Endotoxin Essentials

Endotoxin Essentials
Andrew Taylor, Microbiology Supervisor

Pyrogens are a group of fever causing substances.  The most widely known pyrogen is bacterial endotoxins.  Bacterial endotoxins are:

  • Remnants of bacterial cells that can cause fever, diarrhea, or septic shock in patients  
  • Not removed during filter sterilization
  • Not removed during steam sterilization
  • Not detected by a sterility test

USP <797> requires a Bacterial Endotoxin Test (BET) for:

  • High Risk products prepared in groups greater than 25, except those for inhalation and ophthalmic administration
  • Multiple dose vials prepared for administration to multiple patients
  • Preparations exposed to longer than 12 hours at 2°C to 8°C before sterilization or longer than 6 hours at warmer than 8°C before sterilization

The Food and Drug Administration (FDA) requires a BET for all 503B outsourcing facility drug products reported to be non-pyrogenic.

Even if it is not mentioned specifically in the regulatory documents, it is important to check for the presence of endotoxins in raw materials, at various points in the compounding process, and in finished products before administering a drug to the patient.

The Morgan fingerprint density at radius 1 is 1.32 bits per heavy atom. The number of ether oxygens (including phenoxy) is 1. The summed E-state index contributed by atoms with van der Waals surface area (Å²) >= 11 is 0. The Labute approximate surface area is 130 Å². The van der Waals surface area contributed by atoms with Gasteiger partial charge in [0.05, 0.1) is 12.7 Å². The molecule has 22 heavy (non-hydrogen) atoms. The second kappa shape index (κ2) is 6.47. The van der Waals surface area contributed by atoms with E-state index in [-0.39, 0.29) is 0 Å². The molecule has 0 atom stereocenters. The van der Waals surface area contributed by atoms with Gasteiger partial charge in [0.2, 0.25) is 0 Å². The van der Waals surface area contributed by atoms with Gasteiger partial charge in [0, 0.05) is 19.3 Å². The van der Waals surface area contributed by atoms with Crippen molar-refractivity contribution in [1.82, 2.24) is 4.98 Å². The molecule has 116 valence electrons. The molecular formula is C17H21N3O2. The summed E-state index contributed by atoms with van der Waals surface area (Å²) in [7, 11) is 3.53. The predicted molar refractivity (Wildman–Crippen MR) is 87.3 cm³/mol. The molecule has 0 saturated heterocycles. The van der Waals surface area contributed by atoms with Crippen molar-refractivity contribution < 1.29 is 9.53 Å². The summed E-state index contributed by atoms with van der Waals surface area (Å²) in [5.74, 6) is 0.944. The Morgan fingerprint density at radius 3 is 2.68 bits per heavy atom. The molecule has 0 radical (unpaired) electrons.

The limit for the maximum amount of endotoxin allowed to be present in drug substances or drug products can be found in USP monographs, or calculated using the route of administration, patient weight, and maximum bolus dose. Once the limit has been established, the primary test method used to determine the amount of bacterial endotoxins in drug substances and drug products is described in USP <85>.    

ARL Bio Pharma’s Bacterial Endotoxin Testing Process

ARL Bio Pharma follows the procedures provided in USP <85>.  The test is performed using depyrogenated glassware and supplies. The product to be tested is prepared using reagents specifically designed for BET. Each sample is tested in duplicate, using a standard curve, negative control, and positive control.  At the conclusion of the test, the amount of endotoxin is determined for each sample analyzed.  If the endotoxin concentration is found to be below the limit, and all controls were acceptable, the sample complies with USP <85> requirements. 

Reference Documents:

United States Pharmacopeia <797>
United States Pharmacopeia <85>

FDA Guidance for Industry: Pyrogen and Endotoxins Testing: Questions and Answers  https://www.fda.gov/Drugs/GuidanceComplianceRegulatoryInformation/Guidances/ucm314718.htm#_Toc315937925

FDA Guidance for Industry:  Current Good Manufacturing Practice – Interim Guidance for Human Drug Compounding Outsourcing Facilities Under Section 503B of the FD&C Act